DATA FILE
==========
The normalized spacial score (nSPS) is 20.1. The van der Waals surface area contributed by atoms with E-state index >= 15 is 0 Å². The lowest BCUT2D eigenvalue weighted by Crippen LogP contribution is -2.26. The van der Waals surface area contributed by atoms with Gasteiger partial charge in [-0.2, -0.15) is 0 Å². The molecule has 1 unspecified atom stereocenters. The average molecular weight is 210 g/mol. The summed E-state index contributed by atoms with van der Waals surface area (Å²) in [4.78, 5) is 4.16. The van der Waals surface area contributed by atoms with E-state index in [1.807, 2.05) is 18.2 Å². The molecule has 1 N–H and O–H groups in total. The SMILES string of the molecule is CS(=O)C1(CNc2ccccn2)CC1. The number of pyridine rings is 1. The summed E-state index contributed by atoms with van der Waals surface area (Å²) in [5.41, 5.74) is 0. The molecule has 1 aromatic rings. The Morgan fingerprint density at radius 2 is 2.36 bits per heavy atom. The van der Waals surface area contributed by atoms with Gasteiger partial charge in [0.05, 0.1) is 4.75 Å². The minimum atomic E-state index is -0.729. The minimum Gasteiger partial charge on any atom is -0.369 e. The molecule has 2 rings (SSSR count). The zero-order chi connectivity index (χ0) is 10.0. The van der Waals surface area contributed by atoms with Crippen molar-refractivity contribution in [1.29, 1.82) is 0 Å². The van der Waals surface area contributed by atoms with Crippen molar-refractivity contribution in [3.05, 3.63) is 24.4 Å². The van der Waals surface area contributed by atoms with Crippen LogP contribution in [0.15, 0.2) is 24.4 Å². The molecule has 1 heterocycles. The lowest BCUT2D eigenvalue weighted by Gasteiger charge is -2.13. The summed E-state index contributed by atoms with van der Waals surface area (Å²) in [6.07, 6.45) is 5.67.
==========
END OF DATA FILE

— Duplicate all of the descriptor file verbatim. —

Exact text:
The normalized spacial score (nSPS) is 20.1. The van der Waals surface area contributed by atoms with E-state index >= 15 is 0 Å². The lowest BCUT2D eigenvalue weighted by Crippen LogP contribution is -2.26. The van der Waals surface area contributed by atoms with Gasteiger partial charge in [-0.2, -0.15) is 0 Å². The molecule has 1 unspecified atom stereocenters. The average molecular weight is 210 g/mol. The summed E-state index contributed by atoms with van der Waals surface area (Å²) in [4.78, 5) is 4.16. The van der Waals surface area contributed by atoms with E-state index in [1.807, 2.05) is 18.2 Å². The molecule has 1 N–H and O–H groups in total. The SMILES string of the molecule is CS(=O)C1(CNc2ccccn2)CC1. The number of pyridine rings is 1. The summed E-state index contributed by atoms with van der Waals surface area (Å²) in [5.41, 5.74) is 0. The molecule has 1 aromatic rings. The Morgan fingerprint density at radius 2 is 2.36 bits per heavy atom. The van der Waals surface area contributed by atoms with Gasteiger partial charge in [0.05, 0.1) is 4.75 Å². The minimum atomic E-state index is -0.729. The minimum Gasteiger partial charge on any atom is -0.369 e. The molecule has 2 rings (SSSR count). The zero-order chi connectivity index (χ0) is 10.0. The van der Waals surface area contributed by atoms with Crippen molar-refractivity contribution in [1.29, 1.82) is 0 Å². The van der Waals surface area contributed by atoms with Crippen molar-refractivity contribution in [3.05, 3.63) is 24.4 Å². The van der Waals surface area contributed by atoms with Crippen LogP contribution in [0.15, 0.2) is 24.4 Å². The molecule has 1 heterocycles. The lowest BCUT2D eigenvalue weighted by Gasteiger charge is -2.13. The summed E-state index contributed by atoms with van der Waals surface area (Å²) in [6.07, 6.45) is 5.67.